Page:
Nucor is different.
Pick up a copy of their annual report. You see a dozen pages listing the names of every one of over 20,000 employees. Those employees generate more revenue than any other American steel company.
Visit their corporate headquarters. Less than a hundred people work there. US Steel is trimming back its headquarters staff to 800 for the move to a new building.
Nucor makes steel at the lowest cost per ton in the industry, but their production workers are the highest paid. That’s possible because production workers get weekly bonus based on production targets everyone knows in advance. They are very efficient.
This is a steel company with no Research and Development Department. It does have a yard out in back of every facility with the relics of ideas that didn’t work. They figure half of everything new they try won’t work, but they don’t throw away the learning. The idea is try things out and if they don’t work, learn what you can and save the equipment in case there’s more to learn later.
All of those things are fascinating, but they’re probably not enough to make you want to read Plain Talk. Here’s the big idea.
At Nucor, everyone is treated as a valuable teammate and human being. It’s a place where salaries get cut at the top before they’re cut anywhere else, where there are no executive parking places, company cars, executive dining rooms, or other common executive perks. The culture is egalitarian and performance based. It’s the kind of place where you’d probably like to work if you could handle the accountability that goes with the freedom.
Ken Iverson is the person who did as much as anyone to put that culture in place. Plain Talk is his book about how it works.
Let’s be clear. Creating an egalitarian, performance-based culture is hard in a small company. It’s monumentally hard in a large one. When you read Iverson’s book it will all seem logical and commonsensical. It is both of those. It’s also incredibly hard. That’s why common sense doesn’t turn into common practice very often.
A sample of what you’ll find in Plain Talk
The only way I could think of to give you a sense of what the book is like is to share a long exerpt. Here it is.
You must attack hierarchy. You have to destroy it.
I sensed an opportunity to do just that, a few years back, when I read an article in the Wall Street Journal about a Canadian company where everyone wore the same color hard hats. That intrigued me. In Nucor plants, like most hard hat environments, workers, supervisors, department managers, and the general manager of the facility all wore different color hard hats, signifying their place in the hierarchy. And a high-ranking executive visiting from headquarters might be given a gold hard hat to wear, as a symbol of his lofty status. This was in keeping with industry tradition, but it seemed so contrary to our goal of maintaining an egalitarian culture, I decided right then and there, without consulting anyone, that all Nucor personnel would wear green hard hats, and all visitors would wear white, from then on, no exceptions.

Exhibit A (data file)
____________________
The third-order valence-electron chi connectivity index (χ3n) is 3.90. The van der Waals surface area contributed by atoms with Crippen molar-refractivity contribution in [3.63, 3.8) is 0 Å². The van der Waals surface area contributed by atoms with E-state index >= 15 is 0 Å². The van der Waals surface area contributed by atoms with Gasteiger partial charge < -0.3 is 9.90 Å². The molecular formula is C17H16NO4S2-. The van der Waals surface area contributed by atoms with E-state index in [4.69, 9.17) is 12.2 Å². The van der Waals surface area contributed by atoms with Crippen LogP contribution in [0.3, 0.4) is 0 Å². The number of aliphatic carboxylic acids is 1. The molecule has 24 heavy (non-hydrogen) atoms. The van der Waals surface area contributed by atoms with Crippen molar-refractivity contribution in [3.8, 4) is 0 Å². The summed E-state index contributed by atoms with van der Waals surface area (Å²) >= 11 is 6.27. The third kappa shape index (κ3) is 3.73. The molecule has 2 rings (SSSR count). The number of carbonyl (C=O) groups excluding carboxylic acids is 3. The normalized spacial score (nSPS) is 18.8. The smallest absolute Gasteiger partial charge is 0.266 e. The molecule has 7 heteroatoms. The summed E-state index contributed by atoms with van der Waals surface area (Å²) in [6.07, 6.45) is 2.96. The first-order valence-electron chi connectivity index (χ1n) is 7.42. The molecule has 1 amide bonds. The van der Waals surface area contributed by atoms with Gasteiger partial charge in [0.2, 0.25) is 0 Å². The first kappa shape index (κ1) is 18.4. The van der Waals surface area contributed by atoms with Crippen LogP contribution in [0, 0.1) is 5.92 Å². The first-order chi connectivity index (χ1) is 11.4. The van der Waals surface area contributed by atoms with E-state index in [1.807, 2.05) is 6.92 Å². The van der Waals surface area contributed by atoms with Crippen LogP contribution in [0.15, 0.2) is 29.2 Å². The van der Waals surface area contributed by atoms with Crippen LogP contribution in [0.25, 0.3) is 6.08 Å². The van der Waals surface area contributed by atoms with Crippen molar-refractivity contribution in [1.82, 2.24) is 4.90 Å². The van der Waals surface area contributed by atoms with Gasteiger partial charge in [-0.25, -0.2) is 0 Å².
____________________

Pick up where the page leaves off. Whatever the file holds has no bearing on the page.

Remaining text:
The phone didn’t stop ringing for a week! I’ll bet fifty supervisors called or wrote me to protest the move. “You can’t do that!” they’d say. “That hat shows who I am. It makes me proud. I put it in the back window of my car when I drive home, so everyone one knows I’m a Nucor supervisor. On the job, it’s my badge of authority. Why are you taking it away?”
I could see their point, but it didn’t seem a good enough reason to continue a practice that was so clearly inconsistent with our goal of an egalitarian culture. We ran a series of informal seminars for managers and supervisors at different Nucor facilities ties to help them make the adjustment. We worked hard to convince them that their authority and status didn’t come from the color of their hat. It came from who they are and how they act and all they had accomplished. On balance, I’d say we gained grudging acceptance from most of them, and after a few months everybody was pretty comfortable with the new policy.
My hard hat policy did prove flawed in one significant respect, though. Maintenance people needed to be spotted quickly when there was a problem with equipment. In my haste to sweep away a symbol of hierarchy, I’d ignored this very sensible reason to have some people wear a different colored hard hat. One of my favorite sayings is, “Good managers make bad decisions.” Forgetting to set apart maintenance people was a mistake. When it was pointed out to me, I admitted as much and agreed that the maintenance crews would wear yellow hard hats.
Reality is that it’s hard to establish an egalitarian culture. It’s even harder to maintain one. But if you want to know how, buy a copy of Plain Talk by Ken Iverson.
I couldn’t figure out a way to put these in the review, so here they are. The only book I’ve ever read that is similar to Plain Talk in point of view and tone is Ricardo Semler’s Seven Day Weekend. It’s also worth reading.
I read Plain Talk for the first time in a second (perhaps third) hand hardback version. Then I spent $30 for a Kindle version. I’d read the book and I knew that Plain Talk was easily worth two or three times the price of normal business books.
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